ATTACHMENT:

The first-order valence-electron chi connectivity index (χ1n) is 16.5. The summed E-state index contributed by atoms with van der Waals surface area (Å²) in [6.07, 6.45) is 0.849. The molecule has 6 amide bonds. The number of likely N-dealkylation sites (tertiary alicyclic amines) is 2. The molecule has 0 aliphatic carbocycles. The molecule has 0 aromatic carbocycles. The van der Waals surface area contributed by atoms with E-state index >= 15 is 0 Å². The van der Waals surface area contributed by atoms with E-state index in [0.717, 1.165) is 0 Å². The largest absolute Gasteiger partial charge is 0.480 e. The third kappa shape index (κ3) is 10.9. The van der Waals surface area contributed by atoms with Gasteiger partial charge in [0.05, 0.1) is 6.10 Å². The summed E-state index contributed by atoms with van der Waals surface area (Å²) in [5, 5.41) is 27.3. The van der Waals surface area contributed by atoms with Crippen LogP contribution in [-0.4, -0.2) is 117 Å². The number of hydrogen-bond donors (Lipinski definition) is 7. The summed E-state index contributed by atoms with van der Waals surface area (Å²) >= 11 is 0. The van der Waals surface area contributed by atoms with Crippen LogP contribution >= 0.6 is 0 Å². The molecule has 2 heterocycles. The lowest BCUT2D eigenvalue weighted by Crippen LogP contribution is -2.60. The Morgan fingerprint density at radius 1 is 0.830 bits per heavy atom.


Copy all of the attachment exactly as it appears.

The first-order valence-electron chi connectivity index (χ1n) is 16.5. The summed E-state index contributed by atoms with van der Waals surface area (Å²) in [6.07, 6.45) is 0.849. The molecule has 6 amide bonds. The number of likely N-dealkylation sites (tertiary alicyclic amines) is 2. The molecule has 0 aliphatic carbocycles. The molecule has 0 aromatic carbocycles. The van der Waals surface area contributed by atoms with E-state index >= 15 is 0 Å². The van der Waals surface area contributed by atoms with E-state index in [0.717, 1.165) is 0 Å². The largest absolute Gasteiger partial charge is 0.480 e. The third kappa shape index (κ3) is 10.9. The van der Waals surface area contributed by atoms with Gasteiger partial charge in [0.05, 0.1) is 6.10 Å². The summed E-state index contributed by atoms with van der Waals surface area (Å²) in [5, 5.41) is 27.3. The van der Waals surface area contributed by atoms with Crippen LogP contribution in [-0.4, -0.2) is 117 Å². The number of hydrogen-bond donors (Lipinski definition) is 7. The summed E-state index contributed by atoms with van der Waals surface area (Å²) >= 11 is 0. The van der Waals surface area contributed by atoms with Crippen LogP contribution >= 0.6 is 0 Å². The molecule has 2 heterocycles. The lowest BCUT2D eigenvalue weighted by Crippen LogP contribution is -2.60. The Morgan fingerprint density at radius 1 is 0.830 bits per heavy atom.